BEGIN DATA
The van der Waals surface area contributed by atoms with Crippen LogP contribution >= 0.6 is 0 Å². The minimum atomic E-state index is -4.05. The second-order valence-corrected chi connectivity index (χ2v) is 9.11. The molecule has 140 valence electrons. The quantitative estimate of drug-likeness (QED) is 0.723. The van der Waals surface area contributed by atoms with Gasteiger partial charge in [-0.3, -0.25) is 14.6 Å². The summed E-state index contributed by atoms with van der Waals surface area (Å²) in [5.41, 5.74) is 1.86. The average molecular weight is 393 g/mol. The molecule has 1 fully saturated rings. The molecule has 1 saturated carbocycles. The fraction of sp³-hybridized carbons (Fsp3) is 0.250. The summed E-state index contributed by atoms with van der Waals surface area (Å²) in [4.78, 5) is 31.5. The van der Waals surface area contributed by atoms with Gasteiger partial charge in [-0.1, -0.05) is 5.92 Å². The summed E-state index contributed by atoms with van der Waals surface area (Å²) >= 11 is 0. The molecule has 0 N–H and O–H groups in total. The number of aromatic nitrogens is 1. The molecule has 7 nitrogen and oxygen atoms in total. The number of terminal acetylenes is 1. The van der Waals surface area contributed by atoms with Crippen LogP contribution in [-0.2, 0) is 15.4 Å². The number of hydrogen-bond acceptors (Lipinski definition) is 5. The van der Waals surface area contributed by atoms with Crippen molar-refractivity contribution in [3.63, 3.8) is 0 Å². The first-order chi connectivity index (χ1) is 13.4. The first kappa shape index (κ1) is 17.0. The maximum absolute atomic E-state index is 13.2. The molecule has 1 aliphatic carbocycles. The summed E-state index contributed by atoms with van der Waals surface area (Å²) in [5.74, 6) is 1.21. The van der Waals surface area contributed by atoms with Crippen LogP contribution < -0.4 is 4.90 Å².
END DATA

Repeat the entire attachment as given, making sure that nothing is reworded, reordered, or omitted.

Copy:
The van der Waals surface area contributed by atoms with Crippen LogP contribution >= 0.6 is 0 Å². The minimum atomic E-state index is -4.05. The second-order valence-corrected chi connectivity index (χ2v) is 9.11. The molecule has 140 valence electrons. The quantitative estimate of drug-likeness (QED) is 0.723. The van der Waals surface area contributed by atoms with Gasteiger partial charge in [-0.3, -0.25) is 14.6 Å². The summed E-state index contributed by atoms with van der Waals surface area (Å²) in [5.41, 5.74) is 1.86. The average molecular weight is 393 g/mol. The molecule has 1 fully saturated rings. The molecule has 1 saturated carbocycles. The fraction of sp³-hybridized carbons (Fsp3) is 0.250. The summed E-state index contributed by atoms with van der Waals surface area (Å²) in [4.78, 5) is 31.5. The van der Waals surface area contributed by atoms with Gasteiger partial charge in [-0.1, -0.05) is 5.92 Å². The summed E-state index contributed by atoms with van der Waals surface area (Å²) >= 11 is 0. The molecule has 0 N–H and O–H groups in total. The number of aromatic nitrogens is 1. The molecule has 7 nitrogen and oxygen atoms in total. The number of terminal acetylenes is 1. The van der Waals surface area contributed by atoms with Crippen LogP contribution in [-0.2, 0) is 15.4 Å². The number of hydrogen-bond acceptors (Lipinski definition) is 5. The van der Waals surface area contributed by atoms with Crippen molar-refractivity contribution in [3.63, 3.8) is 0 Å². The first-order chi connectivity index (χ1) is 13.4. The first kappa shape index (κ1) is 17.0. The maximum absolute atomic E-state index is 13.2. The molecule has 1 aliphatic carbocycles. The summed E-state index contributed by atoms with van der Waals surface area (Å²) in [5.74, 6) is 1.21. The van der Waals surface area contributed by atoms with Crippen LogP contribution < -0.4 is 4.90 Å².